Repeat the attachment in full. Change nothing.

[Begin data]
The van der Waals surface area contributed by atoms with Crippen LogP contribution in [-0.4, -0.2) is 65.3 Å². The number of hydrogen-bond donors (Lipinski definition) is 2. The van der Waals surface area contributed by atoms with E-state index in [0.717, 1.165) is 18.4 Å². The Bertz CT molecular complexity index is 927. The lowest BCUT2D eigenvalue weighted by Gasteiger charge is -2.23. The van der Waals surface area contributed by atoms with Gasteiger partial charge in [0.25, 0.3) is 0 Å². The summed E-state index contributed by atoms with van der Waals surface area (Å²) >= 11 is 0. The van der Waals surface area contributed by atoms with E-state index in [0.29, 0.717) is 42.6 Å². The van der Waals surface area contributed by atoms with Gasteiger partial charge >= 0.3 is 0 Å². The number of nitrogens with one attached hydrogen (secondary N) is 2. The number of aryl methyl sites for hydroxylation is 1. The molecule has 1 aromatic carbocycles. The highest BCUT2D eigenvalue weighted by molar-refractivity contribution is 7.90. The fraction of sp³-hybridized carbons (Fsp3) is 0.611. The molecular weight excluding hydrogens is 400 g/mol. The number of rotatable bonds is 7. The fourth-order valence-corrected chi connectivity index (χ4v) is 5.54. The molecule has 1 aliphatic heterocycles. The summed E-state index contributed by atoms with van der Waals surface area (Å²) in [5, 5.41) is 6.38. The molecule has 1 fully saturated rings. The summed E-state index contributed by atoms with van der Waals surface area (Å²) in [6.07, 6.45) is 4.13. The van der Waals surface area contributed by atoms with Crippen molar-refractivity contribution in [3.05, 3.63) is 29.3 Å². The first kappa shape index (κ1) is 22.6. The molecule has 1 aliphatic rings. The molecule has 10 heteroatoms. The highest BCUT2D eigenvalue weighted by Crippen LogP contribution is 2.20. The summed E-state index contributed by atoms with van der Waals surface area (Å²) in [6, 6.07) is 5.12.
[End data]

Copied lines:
The van der Waals surface area contributed by atoms with Crippen LogP contribution in [-0.4, -0.2) is 65.3 Å². The number of hydrogen-bond donors (Lipinski definition) is 2. The van der Waals surface area contributed by atoms with E-state index in [0.717, 1.165) is 18.4 Å². The Bertz CT molecular complexity index is 927. The lowest BCUT2D eigenvalue weighted by Gasteiger charge is -2.23. The van der Waals surface area contributed by atoms with Gasteiger partial charge in [0.25, 0.3) is 0 Å². The summed E-state index contributed by atoms with van der Waals surface area (Å²) >= 11 is 0. The van der Waals surface area contributed by atoms with E-state index in [0.29, 0.717) is 42.6 Å². The van der Waals surface area contributed by atoms with Gasteiger partial charge >= 0.3 is 0 Å². The number of nitrogens with one attached hydrogen (secondary N) is 2. The number of aryl methyl sites for hydroxylation is 1. The molecule has 1 aromatic carbocycles. The highest BCUT2D eigenvalue weighted by molar-refractivity contribution is 7.90. The fraction of sp³-hybridized carbons (Fsp3) is 0.611. The molecular weight excluding hydrogens is 400 g/mol. The number of rotatable bonds is 7. The fourth-order valence-corrected chi connectivity index (χ4v) is 5.54. The molecule has 1 aliphatic heterocycles. The summed E-state index contributed by atoms with van der Waals surface area (Å²) in [5, 5.41) is 6.38. The molecule has 1 fully saturated rings. The summed E-state index contributed by atoms with van der Waals surface area (Å²) in [6.07, 6.45) is 4.13. The van der Waals surface area contributed by atoms with Crippen molar-refractivity contribution in [3.05, 3.63) is 29.3 Å². The first kappa shape index (κ1) is 22.6. The molecule has 1 aliphatic rings. The molecule has 10 heteroatoms. The highest BCUT2D eigenvalue weighted by Crippen LogP contribution is 2.20. The summed E-state index contributed by atoms with van der Waals surface area (Å²) in [6, 6.07) is 5.12.